Eventually, we were able to find a better reply to offers for help. A rough script we used at the time was, “That’s so kind! If it’s not too much trouble, it would actually be amazing if you could [insert request here] once or twice! Is there a day or time that’s best for you?” The requests we had were often small household tasks like bringing a meal, taking our aging pup for a walk around the block, holding the baby so I could shower, and a laundry list of others. However, the longer I thought about what we actually needed postpartum, I realized there were even more ways our village could help us as a family and advocate for us after I gave birth.

When Birthing People Shift Out of Focus

To get to the bottom of what kinds of support new parents actually need from their village  postpartum, I reached out to Erica Djossa, a licensed therapist and founder of Momwell, formerly known as “Happy as a Mother.” You may know her best from her wildly successful podcast of the same name, in which she interviews other parenting experts and doles out weekly advice regarding some of the biggest issues new parents face.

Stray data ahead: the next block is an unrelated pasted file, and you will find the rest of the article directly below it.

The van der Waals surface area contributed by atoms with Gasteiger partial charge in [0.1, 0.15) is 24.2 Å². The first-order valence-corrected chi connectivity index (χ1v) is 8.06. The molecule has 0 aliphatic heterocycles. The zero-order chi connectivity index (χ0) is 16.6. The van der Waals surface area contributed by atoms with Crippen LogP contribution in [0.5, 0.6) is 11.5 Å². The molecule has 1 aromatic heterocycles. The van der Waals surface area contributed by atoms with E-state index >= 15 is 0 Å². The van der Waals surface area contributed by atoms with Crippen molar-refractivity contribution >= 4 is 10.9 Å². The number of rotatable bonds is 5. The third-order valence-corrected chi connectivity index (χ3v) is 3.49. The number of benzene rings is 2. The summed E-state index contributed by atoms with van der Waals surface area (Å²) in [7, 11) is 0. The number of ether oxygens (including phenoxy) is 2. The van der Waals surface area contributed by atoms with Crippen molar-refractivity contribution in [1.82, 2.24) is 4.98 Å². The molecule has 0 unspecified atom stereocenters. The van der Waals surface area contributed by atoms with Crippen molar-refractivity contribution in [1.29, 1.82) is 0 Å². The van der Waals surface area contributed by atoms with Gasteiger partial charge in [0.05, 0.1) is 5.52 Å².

Weighing in on the phenomenon of the frequent lack of support for new mothers, Djossa comments, “What I see happen… postpartum is that all eyes and attention move from mom to baby. Everything becomes baby-centered. This mentally leaves moms physically, emotionally, and psychologically freefalling in their new motherhood role, while the ‘village’ as we know it narrows in on baby's needs.”

“The assumptions here are that maternal instincts will kick in, or that a child’s needs are more important than a mother's. When we buy into the mindset that a baby's needs must always come first, a mother's wellbeing gets put on the back burner.”